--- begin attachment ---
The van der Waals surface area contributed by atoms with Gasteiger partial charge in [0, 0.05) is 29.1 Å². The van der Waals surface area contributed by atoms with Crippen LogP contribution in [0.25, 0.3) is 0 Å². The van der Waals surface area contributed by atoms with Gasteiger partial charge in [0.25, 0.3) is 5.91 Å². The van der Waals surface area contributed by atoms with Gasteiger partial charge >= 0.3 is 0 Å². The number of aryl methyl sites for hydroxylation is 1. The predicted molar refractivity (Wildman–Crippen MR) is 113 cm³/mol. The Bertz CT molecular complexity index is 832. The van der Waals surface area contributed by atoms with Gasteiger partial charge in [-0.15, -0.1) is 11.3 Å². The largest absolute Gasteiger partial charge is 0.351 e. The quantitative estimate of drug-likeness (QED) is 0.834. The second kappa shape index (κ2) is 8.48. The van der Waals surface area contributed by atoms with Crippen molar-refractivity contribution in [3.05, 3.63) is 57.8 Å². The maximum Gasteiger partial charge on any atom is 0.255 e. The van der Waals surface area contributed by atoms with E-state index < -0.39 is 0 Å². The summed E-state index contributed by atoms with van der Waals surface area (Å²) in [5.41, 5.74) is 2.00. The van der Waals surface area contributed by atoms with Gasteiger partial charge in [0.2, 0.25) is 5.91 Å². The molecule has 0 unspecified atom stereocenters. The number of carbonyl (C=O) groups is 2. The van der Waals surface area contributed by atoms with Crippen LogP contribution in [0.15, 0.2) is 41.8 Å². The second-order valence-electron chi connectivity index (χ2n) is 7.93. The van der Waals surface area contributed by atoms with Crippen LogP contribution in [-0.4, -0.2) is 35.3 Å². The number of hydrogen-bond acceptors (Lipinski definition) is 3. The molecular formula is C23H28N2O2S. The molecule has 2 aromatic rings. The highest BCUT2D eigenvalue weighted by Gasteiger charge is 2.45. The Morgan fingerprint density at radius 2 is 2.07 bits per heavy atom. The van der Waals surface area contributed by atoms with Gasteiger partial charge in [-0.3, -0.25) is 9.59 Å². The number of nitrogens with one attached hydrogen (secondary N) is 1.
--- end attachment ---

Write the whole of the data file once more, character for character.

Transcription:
The van der Waals surface area contributed by atoms with Gasteiger partial charge in [0, 0.05) is 29.1 Å². The van der Waals surface area contributed by atoms with Crippen LogP contribution in [0.25, 0.3) is 0 Å². The van der Waals surface area contributed by atoms with Gasteiger partial charge in [0.25, 0.3) is 5.91 Å². The van der Waals surface area contributed by atoms with Gasteiger partial charge >= 0.3 is 0 Å². The number of aryl methyl sites for hydroxylation is 1. The predicted molar refractivity (Wildman–Crippen MR) is 113 cm³/mol. The Bertz CT molecular complexity index is 832. The van der Waals surface area contributed by atoms with Gasteiger partial charge in [-0.15, -0.1) is 11.3 Å². The largest absolute Gasteiger partial charge is 0.351 e. The quantitative estimate of drug-likeness (QED) is 0.834. The second kappa shape index (κ2) is 8.48. The van der Waals surface area contributed by atoms with Crippen molar-refractivity contribution in [3.05, 3.63) is 57.8 Å². The maximum Gasteiger partial charge on any atom is 0.255 e. The van der Waals surface area contributed by atoms with E-state index < -0.39 is 0 Å². The summed E-state index contributed by atoms with van der Waals surface area (Å²) in [5.41, 5.74) is 2.00. The van der Waals surface area contributed by atoms with Gasteiger partial charge in [0.2, 0.25) is 5.91 Å². The molecule has 0 unspecified atom stereocenters. The number of carbonyl (C=O) groups is 2. The van der Waals surface area contributed by atoms with Crippen LogP contribution in [0.15, 0.2) is 41.8 Å². The second-order valence-electron chi connectivity index (χ2n) is 7.93. The van der Waals surface area contributed by atoms with Crippen LogP contribution in [-0.4, -0.2) is 35.3 Å². The number of hydrogen-bond acceptors (Lipinski definition) is 3. The molecular formula is C23H28N2O2S. The molecule has 2 aromatic rings. The highest BCUT2D eigenvalue weighted by Gasteiger charge is 2.45. The Morgan fingerprint density at radius 2 is 2.07 bits per heavy atom. The van der Waals surface area contributed by atoms with Gasteiger partial charge in [-0.3, -0.25) is 9.59 Å². The number of nitrogens with one attached hydrogen (secondary N) is 1.